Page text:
The Perth-based junior today said the permit block covers an area of about 2051 square kilometres consisting of five separate blocks, each of which has potential for coal seam gas.
ATP806P generally straddles the northern Comet Ridge and extends eastward to join ATP758P, which together with ATP759P and ATP831P constitutes a total gross area of about 15,990sq.km.
Pure earlier this month had been granted Queensland permits ATP806P and ATP831P.
“The synergy between application tenement ATP806P and ATP831P, both now granted, together with permit ATP758P, constitute a substantial and promising area for the exploration of CSM,” the company said.
“The overall strategy for these three permits will be to discover gas in the Permian coal seams and identify areas where pilot projects and, ultimately, field developments may be constructed.”
The Turkey Creek Gas Field lies 40km south of the permit and there is a gas pipeline linking this field to the gas markets in Brisbane. The Wallumbilla-Gladstone pipeline lies 84km south.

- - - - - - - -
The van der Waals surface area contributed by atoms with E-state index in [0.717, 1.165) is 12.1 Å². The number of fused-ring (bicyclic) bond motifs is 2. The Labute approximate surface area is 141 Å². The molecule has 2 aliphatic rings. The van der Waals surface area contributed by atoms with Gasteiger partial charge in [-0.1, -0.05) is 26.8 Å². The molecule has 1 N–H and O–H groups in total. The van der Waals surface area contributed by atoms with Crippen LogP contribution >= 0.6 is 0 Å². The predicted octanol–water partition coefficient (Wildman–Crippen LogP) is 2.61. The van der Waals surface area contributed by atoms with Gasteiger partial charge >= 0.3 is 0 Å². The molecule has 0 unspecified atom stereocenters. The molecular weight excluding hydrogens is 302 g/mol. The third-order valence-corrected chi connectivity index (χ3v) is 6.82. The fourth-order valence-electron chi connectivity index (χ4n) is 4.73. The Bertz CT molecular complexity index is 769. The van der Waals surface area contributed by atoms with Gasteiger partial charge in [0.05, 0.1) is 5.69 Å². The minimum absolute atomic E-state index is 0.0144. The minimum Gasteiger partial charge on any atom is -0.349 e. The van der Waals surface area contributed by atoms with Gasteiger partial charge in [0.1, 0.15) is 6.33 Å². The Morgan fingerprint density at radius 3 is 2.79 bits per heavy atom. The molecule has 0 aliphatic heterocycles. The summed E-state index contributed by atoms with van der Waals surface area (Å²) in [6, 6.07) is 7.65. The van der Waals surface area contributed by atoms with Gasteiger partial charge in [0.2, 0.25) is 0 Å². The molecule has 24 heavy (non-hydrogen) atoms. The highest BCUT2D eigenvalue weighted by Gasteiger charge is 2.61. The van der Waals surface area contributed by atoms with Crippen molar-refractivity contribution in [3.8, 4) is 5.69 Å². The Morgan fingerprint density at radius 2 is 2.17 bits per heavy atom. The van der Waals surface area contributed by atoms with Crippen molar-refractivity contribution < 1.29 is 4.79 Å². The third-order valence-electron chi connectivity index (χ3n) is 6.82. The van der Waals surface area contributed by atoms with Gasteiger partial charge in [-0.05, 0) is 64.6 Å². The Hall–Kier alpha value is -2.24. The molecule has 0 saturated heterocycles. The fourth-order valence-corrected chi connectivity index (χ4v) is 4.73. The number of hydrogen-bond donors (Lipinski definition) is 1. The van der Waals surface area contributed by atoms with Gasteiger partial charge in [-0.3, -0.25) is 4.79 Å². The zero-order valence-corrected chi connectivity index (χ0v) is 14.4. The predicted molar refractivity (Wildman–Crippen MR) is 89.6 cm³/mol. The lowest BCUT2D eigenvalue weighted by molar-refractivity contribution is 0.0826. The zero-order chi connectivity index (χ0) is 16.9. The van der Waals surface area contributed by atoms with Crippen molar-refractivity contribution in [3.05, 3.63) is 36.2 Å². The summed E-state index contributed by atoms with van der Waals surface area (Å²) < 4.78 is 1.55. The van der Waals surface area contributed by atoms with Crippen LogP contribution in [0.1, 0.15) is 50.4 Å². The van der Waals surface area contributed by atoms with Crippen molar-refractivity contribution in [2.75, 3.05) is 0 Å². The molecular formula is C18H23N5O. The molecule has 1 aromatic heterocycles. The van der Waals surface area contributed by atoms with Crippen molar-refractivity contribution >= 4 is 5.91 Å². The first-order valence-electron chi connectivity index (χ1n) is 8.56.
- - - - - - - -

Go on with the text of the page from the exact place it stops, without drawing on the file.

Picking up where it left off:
Coal-bearing units in the permit are the Rangal Coal Measures, the Fort Cooper Coal Measures, the Moranbah/German Creek Coal Measures and, in the western blocks, the Bandanna Formation (Rangal equivalent), all of which warrant evaluation, Pure said.
The Rangal Coal Measures are about 60m thick, and contain four or five seams with one seam up to 3m thick in places.
The seams are relatively low in ash content and typically contain between 6 and 13 cubic meters of gas per tonne of coal, the gas contents reflecting their respective ranks and depths, Pure said.
The Fort Cooper Coal Measures are about 200m thick, and contain some 5 seams with up to 10m net thickness while the Moranbah Coal Measures are about 160m thick and contain five or six seams with one seam up to 3m thick in places.
Like the Rangal Coal Measures above, the seams are relatively low in ash content and typically contain up to 10cu.m of gas per tonne of coal, Pure said.
The company holds a 93% interest in the CSM rights in permit ATP 806P.